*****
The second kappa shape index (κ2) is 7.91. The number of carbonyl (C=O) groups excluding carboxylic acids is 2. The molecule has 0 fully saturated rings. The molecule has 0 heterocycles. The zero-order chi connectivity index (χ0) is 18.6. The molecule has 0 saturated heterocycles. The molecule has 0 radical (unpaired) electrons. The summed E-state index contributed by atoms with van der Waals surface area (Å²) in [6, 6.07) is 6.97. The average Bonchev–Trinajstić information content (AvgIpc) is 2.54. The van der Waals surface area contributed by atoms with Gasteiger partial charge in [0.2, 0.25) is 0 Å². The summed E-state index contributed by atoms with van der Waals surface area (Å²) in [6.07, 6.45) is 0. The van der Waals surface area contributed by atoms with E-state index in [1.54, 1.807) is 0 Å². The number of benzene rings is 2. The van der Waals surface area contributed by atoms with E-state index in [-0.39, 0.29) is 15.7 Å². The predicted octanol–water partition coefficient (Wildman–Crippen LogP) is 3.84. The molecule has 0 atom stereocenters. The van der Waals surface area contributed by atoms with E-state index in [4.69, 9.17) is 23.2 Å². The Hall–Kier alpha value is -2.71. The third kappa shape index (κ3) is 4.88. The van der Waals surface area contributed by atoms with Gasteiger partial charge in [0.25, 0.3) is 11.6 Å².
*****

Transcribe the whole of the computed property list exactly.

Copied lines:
The second kappa shape index (κ2) is 7.91. The number of carbonyl (C=O) groups excluding carboxylic acids is 2. The molecule has 0 fully saturated rings. The molecule has 0 heterocycles. The zero-order chi connectivity index (χ0) is 18.6. The molecule has 0 saturated heterocycles. The molecule has 0 radical (unpaired) electrons. The summed E-state index contributed by atoms with van der Waals surface area (Å²) in [6, 6.07) is 6.97. The average Bonchev–Trinajstić information content (AvgIpc) is 2.54. The van der Waals surface area contributed by atoms with Gasteiger partial charge in [0.2, 0.25) is 0 Å². The summed E-state index contributed by atoms with van der Waals surface area (Å²) in [6.07, 6.45) is 0. The van der Waals surface area contributed by atoms with E-state index in [1.54, 1.807) is 0 Å². The number of benzene rings is 2. The van der Waals surface area contributed by atoms with E-state index in [-0.39, 0.29) is 15.7 Å². The predicted octanol–water partition coefficient (Wildman–Crippen LogP) is 3.84. The molecule has 0 atom stereocenters. The van der Waals surface area contributed by atoms with E-state index in [4.69, 9.17) is 23.2 Å². The Hall–Kier alpha value is -2.71. The third kappa shape index (κ3) is 4.88. The van der Waals surface area contributed by atoms with Gasteiger partial charge in [0.25, 0.3) is 11.6 Å².